September 5, 2008
Missing Link For Origin Of Comets Discovered
An international team of scientists that includes University of British Columbia astronomer Brett Gladman has found an unusual object whose backward and tilted orbit around the Sun may clarify the origins of certain comets.
In the first discovery of its kind, researchers from Canada, France and the United States have discovered an object that orbits around the Sun backwards, and tilted at an angle of 104 degrees "“ almost perpendicular to the orbits of the planets.
Composed of icy rock, 2008 KV42 is called a "trans-Neptunian" object since its orbital path is larger than that of Neptune. The object is roughly 50 kilometers across and at present 35 times further from than the Sun than Earth.
The orbits of such objects in the region beyond Neptune's orbit provide fresh insights into the early history of our solar system, says Gladman, who teaches in the Dept. of Physics and Astronomy and holds the Canada Research Chair in Planetary Astronomy.
The international team has been carrying out a targeted search for objects with highly tilted orbits. Their discovery was made using the Canada-France-Hawaii Telescope in Hawaii, with follow-up observations provided by the MMT telescope in Arizona, the Cerro Tololo Inter-American Observatory (CTIO) four-meter telescope in Chile, and the Gemini South telescope, also in Chile, in which Canada is a partner.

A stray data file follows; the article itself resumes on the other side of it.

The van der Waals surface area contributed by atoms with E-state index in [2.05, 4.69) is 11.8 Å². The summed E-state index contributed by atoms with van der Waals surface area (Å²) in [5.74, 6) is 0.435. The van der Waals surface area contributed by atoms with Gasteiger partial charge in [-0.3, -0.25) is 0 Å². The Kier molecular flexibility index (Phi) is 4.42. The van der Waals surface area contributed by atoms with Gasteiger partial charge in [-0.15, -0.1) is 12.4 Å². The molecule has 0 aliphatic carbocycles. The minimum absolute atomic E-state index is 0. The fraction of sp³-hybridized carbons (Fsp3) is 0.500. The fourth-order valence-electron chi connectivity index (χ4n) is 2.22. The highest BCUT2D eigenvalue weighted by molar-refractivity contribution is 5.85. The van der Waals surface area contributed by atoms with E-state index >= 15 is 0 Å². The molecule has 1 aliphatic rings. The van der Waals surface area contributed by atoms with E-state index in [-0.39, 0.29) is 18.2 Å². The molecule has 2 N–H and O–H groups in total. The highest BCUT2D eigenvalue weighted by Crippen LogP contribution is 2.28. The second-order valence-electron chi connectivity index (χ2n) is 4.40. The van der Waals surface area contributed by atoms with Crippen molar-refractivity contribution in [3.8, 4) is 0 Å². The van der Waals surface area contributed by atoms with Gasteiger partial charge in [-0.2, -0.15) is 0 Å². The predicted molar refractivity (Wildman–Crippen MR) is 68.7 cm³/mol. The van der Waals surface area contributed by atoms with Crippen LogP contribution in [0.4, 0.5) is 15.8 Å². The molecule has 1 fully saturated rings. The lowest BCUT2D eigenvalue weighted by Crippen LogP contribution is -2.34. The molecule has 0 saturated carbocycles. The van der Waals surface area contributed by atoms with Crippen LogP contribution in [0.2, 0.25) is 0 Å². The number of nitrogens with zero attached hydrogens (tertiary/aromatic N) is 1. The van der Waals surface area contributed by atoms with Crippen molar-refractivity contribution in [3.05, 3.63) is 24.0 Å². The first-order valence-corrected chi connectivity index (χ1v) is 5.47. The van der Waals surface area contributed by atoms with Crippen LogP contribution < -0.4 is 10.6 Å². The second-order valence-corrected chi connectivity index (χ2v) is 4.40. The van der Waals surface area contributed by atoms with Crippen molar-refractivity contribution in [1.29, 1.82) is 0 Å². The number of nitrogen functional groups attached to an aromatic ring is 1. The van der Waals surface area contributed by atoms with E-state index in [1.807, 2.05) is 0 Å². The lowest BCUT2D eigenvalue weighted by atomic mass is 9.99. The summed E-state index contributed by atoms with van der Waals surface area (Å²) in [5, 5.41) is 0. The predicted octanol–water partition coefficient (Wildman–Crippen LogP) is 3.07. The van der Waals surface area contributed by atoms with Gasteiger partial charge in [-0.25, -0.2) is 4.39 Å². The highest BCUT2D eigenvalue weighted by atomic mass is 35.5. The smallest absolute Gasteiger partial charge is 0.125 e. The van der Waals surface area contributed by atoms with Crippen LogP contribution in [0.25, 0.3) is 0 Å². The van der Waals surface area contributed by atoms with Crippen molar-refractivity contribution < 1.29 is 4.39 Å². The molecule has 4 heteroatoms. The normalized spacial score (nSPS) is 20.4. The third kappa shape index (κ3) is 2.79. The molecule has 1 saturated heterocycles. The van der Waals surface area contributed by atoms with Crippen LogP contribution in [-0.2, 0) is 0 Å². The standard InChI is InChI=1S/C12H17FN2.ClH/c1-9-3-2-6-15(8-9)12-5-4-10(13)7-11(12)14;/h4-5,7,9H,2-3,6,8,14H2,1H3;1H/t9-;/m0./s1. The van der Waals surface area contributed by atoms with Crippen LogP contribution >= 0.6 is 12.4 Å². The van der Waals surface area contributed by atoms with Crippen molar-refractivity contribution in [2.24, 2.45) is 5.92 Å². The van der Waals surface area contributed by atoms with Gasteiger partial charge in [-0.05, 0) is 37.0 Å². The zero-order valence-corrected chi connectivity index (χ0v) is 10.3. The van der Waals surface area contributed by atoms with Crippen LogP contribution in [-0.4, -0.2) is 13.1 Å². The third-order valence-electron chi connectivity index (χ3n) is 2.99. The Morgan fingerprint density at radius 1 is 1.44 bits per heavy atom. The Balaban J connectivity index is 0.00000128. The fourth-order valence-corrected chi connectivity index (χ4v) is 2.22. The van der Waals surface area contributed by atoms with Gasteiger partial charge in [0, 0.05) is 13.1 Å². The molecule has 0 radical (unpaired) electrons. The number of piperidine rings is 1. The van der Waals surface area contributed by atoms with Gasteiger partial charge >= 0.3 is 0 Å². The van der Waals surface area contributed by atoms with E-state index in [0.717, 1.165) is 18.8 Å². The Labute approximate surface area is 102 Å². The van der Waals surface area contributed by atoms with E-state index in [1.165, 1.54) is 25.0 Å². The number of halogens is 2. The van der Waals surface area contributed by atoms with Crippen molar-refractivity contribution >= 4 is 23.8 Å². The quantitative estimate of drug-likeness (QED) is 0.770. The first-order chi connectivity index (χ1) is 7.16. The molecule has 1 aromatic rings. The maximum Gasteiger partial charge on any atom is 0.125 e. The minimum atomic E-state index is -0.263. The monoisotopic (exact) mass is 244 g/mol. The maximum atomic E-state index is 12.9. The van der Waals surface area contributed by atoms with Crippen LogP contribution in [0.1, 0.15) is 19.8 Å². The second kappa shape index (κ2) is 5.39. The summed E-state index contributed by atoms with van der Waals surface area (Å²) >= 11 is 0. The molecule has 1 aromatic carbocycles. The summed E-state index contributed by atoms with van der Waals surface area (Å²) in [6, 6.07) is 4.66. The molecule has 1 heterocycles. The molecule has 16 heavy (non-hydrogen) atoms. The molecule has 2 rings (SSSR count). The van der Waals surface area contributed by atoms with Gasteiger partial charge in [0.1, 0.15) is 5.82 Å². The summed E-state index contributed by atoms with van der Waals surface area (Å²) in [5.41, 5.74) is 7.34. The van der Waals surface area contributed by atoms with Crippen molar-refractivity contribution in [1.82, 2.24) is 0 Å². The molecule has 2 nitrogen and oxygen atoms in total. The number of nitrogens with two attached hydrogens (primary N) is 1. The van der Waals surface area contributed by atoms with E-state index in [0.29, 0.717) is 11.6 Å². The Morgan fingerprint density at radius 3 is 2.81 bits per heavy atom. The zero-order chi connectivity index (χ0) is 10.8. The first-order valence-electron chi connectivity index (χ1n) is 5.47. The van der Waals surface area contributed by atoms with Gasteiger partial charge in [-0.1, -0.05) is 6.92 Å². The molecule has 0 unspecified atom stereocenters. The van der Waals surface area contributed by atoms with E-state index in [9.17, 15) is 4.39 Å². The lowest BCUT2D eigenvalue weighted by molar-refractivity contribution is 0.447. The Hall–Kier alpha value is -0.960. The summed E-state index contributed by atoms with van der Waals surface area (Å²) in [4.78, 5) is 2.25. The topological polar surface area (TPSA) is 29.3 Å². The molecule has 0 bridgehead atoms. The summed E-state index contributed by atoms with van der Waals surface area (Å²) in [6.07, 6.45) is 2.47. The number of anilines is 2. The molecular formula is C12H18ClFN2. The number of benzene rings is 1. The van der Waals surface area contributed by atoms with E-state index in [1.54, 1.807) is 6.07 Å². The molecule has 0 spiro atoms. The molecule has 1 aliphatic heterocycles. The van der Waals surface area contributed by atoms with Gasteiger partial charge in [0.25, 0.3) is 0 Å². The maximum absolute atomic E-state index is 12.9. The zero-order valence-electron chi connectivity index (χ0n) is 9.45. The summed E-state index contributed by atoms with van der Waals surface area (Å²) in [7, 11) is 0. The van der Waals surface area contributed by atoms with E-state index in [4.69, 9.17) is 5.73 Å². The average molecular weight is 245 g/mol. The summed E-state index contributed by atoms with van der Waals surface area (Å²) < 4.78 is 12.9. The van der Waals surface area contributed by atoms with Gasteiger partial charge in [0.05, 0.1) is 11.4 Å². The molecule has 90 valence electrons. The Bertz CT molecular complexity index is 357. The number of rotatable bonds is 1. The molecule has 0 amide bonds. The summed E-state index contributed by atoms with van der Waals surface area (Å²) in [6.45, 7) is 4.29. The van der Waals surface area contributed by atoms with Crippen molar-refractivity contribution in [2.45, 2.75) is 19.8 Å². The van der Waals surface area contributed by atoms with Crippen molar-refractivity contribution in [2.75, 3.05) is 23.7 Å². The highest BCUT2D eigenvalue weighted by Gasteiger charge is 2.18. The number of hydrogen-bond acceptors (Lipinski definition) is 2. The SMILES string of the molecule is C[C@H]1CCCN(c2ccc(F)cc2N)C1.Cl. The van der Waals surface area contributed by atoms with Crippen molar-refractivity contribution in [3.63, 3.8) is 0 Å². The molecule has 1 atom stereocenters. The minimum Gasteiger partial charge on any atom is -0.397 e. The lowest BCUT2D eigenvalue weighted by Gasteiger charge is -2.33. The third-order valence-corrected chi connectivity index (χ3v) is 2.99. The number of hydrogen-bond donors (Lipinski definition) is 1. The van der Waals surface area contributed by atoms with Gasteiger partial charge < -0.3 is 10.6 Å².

"Having quick access to the MMT and Gemini South telescopes, via the generous support of the observers and directors, was critical here. Given the highly unusual orbit, the object would have been lost without the rapid tracking from these large telescopes," says Gladman.
The discovery team is currently performing follow-up observations of 2008 KV42 to pin down its orbit with greater precision. They will then begin unraveling the archaeological information trapped in the orbit of this highly exceptional member of the trans-Neptunian population.
Image Caption: This photograph, a 2 hour exposure, captures the night as Earth rotates about its axis, creating the illusion of a moving sky. Meanwhile, to continuously observe a given star or galaxy, the alignment of the dome and telescope is adjusted, compensating for the Earth's rotation. Photograph by Jean-Charles Cuillandre (CFHT), Copyright Ã© 1999
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